Kinder Morgan Isn't Greek

Over the past week we’ve witnessed a negotiation of monumental incompetence. Greece’s Prime Minister Alexis Tsipras successfully won a referendum rejecting bailout terms that were no longer on offer, presided over the subsequent freezing up of the economy as the banks were forced to close and finally agreed to worse terms than he and Greek voters had only just rejected. In most countries Tsipras would have been thrown out of office; in some he would have been overthrown by the military and imprisoned or worse. In Greece, the poor population is so punch-drunk from their economic depression they can barely grasp how poorly they’ve been led. It’s provided somewhat macabre viewing as the current crisis is resolved while setting the stage for the next one. As much as we may criticize our own elected leaders, the depths of governmental ineptitude can extend farther than most of us imagined elsewhere.

Greece has been a factor affecting financial markets of late, as have the negotiations with Iran over its nuclear program and the popping of the Chinese equity market bubble. It has most certainly been a period of macro concerns, with little fundamental news until recently to aid investors. Greece has been resolved as far as its ability to cause a financial shock; the deal with Iran looks as if it will lead to more oil supply while hopefully making the world marginally safer. Chinese equities continue to gyrate unpredictably. So it is that with two of these three concerns resolved for now in their market impact, investors can turn to corporate earnings to obtain a bottom-up view of their investments, having seen them buffeted of late by top-down developments.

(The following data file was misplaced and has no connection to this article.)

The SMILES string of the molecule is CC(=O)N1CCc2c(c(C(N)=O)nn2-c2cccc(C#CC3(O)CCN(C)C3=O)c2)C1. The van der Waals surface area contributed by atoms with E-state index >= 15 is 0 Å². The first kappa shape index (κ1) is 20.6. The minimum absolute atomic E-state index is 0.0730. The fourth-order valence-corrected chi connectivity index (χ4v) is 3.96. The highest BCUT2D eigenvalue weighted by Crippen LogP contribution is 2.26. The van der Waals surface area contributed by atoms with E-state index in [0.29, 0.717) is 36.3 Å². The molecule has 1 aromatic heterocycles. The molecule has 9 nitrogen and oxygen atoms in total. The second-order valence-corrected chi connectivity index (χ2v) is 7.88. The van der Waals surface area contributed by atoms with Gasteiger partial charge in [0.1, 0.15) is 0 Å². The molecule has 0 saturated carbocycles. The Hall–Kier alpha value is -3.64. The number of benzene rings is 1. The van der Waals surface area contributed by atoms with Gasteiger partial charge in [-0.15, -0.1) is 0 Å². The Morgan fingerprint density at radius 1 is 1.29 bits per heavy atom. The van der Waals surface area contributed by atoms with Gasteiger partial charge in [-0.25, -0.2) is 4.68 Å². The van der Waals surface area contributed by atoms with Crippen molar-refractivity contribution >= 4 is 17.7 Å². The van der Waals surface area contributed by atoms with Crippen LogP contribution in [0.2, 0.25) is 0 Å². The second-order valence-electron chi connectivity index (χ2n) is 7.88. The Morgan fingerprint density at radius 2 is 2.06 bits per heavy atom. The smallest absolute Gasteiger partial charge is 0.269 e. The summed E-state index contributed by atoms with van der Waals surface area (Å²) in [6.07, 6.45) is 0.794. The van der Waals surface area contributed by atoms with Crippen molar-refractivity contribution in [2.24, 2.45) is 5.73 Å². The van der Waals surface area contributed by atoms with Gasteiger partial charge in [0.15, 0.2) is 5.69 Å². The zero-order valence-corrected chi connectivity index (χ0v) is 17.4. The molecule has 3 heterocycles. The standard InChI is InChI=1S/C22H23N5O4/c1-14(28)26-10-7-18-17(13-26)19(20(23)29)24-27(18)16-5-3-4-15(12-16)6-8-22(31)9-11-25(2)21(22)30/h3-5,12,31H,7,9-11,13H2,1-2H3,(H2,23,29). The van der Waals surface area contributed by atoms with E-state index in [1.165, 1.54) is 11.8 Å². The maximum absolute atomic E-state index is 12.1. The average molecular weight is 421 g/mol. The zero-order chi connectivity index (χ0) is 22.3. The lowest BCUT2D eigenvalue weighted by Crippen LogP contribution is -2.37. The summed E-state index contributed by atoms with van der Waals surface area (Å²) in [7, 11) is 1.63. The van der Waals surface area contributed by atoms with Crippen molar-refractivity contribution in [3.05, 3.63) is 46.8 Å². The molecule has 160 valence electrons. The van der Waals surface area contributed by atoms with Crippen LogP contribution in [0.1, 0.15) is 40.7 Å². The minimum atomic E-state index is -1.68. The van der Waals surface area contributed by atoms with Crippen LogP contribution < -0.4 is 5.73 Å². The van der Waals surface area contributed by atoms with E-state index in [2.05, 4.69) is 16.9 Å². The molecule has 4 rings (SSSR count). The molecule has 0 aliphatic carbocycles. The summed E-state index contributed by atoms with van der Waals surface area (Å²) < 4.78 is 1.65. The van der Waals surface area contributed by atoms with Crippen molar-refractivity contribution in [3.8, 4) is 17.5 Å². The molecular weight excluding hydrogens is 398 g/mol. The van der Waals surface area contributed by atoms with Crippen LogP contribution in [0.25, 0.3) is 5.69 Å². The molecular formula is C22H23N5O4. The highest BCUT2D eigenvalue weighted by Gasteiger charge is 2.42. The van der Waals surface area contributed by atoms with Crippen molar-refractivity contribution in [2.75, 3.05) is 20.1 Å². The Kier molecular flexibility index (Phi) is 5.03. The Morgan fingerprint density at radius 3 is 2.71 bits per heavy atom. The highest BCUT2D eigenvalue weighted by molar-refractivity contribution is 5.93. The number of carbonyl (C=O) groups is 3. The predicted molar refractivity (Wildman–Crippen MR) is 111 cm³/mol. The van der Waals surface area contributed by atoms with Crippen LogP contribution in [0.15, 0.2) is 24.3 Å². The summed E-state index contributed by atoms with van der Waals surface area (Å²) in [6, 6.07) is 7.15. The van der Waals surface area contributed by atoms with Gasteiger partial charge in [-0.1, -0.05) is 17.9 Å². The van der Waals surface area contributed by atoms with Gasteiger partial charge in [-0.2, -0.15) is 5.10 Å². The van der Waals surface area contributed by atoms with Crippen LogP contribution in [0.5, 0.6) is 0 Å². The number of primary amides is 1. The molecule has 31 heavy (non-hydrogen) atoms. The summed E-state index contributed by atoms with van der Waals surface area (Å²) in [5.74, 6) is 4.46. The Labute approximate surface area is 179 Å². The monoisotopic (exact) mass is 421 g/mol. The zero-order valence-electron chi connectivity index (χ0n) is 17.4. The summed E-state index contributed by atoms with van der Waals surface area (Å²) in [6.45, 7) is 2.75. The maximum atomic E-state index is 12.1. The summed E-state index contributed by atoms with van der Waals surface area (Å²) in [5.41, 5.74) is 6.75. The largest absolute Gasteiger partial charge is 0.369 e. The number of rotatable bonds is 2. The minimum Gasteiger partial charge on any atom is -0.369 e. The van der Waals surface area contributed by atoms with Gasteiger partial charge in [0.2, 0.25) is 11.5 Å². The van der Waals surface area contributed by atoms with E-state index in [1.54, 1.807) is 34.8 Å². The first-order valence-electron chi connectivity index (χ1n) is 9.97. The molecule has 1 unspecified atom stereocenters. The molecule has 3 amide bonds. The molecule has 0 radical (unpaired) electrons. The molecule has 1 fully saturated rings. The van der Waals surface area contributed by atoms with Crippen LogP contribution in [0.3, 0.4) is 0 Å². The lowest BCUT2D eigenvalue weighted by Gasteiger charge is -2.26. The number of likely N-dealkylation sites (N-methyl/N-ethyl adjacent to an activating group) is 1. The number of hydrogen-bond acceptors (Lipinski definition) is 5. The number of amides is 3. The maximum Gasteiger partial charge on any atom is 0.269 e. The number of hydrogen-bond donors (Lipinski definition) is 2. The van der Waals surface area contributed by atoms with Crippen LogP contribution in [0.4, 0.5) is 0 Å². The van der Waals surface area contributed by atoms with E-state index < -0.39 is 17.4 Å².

Kinder Morgan (KMI) released their 2Q15 earnings on Wednesday. If you look through one of their investor presentations from six months ago, there’s not much difference between what they were saying in January and what they said on their earnings call. Earlier this year they projected dividends of $2 for 2015, and last week announced a 2Q15 quarterly dividend of $0.49, on track for $2. The company continues to target 10% annual dividend growth through 2020 which, when you stop to consider for a moment, is an uncommonly long forecast period that few companies match. Their backlog of projects also grew from $18.3BN in the prior quarter to $22.0BN, led by a $3.3BN planned investment in the North East Direct project (NED).

NED will eventually reduce the pipeline congestion that restricts the flow of natural gas to New England in the winter, something we wrote about in February (see Why Boston Pays High Prices For Electricity), thereby making greater use of domestic output in the Marcellus and Utica shale. Events in Greece, Iran and China don’t have much bearing on this project, but it’s investments like this one and many others that are expected to provide the growth in earnings to support KMI’s projected 10% dividend growth.

At its current stock price of $36.89, its $2 projected 2015 dividend yields 5.4%. It’s rarely wise to assume that sellers are anything other than intelligent, and certainly those who sold KMI at the time of their last earnings release in April when the stock was above $43 made a good trade, benefiting from the macro events cited above. Other macro factors may continue to dominate in the weeks ahead, but a 5.4% yield with 10% growth looks better than most investment opportunities out there.

We are long KMI.

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